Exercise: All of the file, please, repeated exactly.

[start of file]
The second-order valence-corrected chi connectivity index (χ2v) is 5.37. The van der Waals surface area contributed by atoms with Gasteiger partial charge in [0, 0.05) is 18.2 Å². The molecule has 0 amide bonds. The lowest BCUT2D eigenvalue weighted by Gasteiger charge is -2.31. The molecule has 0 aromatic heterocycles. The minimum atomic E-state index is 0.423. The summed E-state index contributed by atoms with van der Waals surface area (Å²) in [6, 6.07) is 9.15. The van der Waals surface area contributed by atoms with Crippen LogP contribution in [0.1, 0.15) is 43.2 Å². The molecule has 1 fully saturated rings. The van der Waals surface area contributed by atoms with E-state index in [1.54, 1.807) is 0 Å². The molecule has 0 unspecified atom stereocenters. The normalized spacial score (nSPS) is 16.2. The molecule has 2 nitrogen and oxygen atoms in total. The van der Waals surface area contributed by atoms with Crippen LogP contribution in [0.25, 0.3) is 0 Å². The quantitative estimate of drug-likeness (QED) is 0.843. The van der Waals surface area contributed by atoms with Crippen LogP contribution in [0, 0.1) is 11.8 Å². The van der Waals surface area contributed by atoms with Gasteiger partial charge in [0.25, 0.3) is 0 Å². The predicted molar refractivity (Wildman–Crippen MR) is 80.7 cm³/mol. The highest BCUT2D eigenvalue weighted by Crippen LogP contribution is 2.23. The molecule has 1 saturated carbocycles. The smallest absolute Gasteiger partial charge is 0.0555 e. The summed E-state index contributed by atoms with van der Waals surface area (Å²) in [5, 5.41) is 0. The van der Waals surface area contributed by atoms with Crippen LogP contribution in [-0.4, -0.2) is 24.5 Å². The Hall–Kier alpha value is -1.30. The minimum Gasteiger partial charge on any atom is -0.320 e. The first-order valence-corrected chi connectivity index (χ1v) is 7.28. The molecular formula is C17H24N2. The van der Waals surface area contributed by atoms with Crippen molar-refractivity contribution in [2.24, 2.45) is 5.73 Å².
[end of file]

The second-order valence-corrected chi connectivity index (χ2v) is 5.37. The van der Waals surface area contributed by atoms with Gasteiger partial charge in [0, 0.05) is 18.2 Å². The molecule has 0 amide bonds. The lowest BCUT2D eigenvalue weighted by Gasteiger charge is -2.31. The molecule has 0 aromatic heterocycles. The minimum atomic E-state index is 0.423. The summed E-state index contributed by atoms with van der Waals surface area (Å²) in [6, 6.07) is 9.15. The van der Waals surface area contributed by atoms with Crippen LogP contribution in [0.1, 0.15) is 43.2 Å². The molecule has 1 fully saturated rings. The van der Waals surface area contributed by atoms with E-state index in [1.54, 1.807) is 0 Å². The molecule has 0 unspecified atom stereocenters. The normalized spacial score (nSPS) is 16.2. The molecule has 2 nitrogen and oxygen atoms in total. The van der Waals surface area contributed by atoms with Crippen LogP contribution in [0.25, 0.3) is 0 Å². The quantitative estimate of drug-likeness (QED) is 0.843. The van der Waals surface area contributed by atoms with Crippen LogP contribution in [0, 0.1) is 11.8 Å². The van der Waals surface area contributed by atoms with Gasteiger partial charge in [0.25, 0.3) is 0 Å². The predicted molar refractivity (Wildman–Crippen MR) is 80.7 cm³/mol. The highest BCUT2D eigenvalue weighted by Crippen LogP contribution is 2.23. The molecule has 1 saturated carbocycles. The smallest absolute Gasteiger partial charge is 0.0555 e. The summed E-state index contributed by atoms with van der Waals surface area (Å²) in [5, 5.41) is 0. The van der Waals surface area contributed by atoms with Crippen LogP contribution in [-0.4, -0.2) is 24.5 Å². The Hall–Kier alpha value is -1.30. The minimum Gasteiger partial charge on any atom is -0.320 e. The first-order valence-corrected chi connectivity index (χ1v) is 7.28. The molecular formula is C17H24N2. The van der Waals surface area contributed by atoms with Crippen molar-refractivity contribution in [2.24, 2.45) is 5.73 Å².